Lawrence Academy, one of the oldest independent schools in the United States, was founded in 1793.
By 1969, when Benjamin D. Williams III arrived as headmaster, the school had developed a fine plant and begun to accrue a modest endowment. In 1971, Lawrence Academy reclaimed a part of its earlier heritage, again opening its doors to female students. It quickly achieved approximately the same male-female and boarding-day ratios that it had enjoyed during its nineteenth-century heyday, although both the student body and the faculty were much larger. The 1970s saw major programmatic and curricular changes as well as increased stability of faculty and staff. The headmaster, trustees, and faculty sought to develop a program that was distinctive and spoke to the educational needs and market of the time. Winterim and Lawrence II (now known as the Independent Immersion Program, or IIP) evolved; elective courses and independent study appeared. Lawrence joined the Independent School League, and the school made a strong commitment to the arts both as part of the curriculum and as afternoon activities.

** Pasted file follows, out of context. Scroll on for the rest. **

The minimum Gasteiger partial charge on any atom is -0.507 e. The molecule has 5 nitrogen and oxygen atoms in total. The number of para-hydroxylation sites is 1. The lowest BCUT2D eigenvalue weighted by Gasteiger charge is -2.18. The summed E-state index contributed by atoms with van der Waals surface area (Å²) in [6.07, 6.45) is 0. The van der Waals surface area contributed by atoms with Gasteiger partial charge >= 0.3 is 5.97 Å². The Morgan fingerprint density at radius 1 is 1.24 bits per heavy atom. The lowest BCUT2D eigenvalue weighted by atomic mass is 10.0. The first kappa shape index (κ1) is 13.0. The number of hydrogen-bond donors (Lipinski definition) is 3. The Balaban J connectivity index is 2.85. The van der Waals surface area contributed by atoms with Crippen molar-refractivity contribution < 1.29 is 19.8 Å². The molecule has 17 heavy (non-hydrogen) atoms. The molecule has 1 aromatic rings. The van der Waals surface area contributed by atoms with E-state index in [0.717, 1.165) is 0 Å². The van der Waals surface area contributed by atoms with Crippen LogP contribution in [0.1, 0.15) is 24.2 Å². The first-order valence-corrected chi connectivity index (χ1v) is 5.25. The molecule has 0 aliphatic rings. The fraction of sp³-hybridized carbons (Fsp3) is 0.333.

"It's our responsibility as a school to take you seriously to see you in all your dimensions to recognize you even for more than you are right now."Dan Scheibe, Head of School
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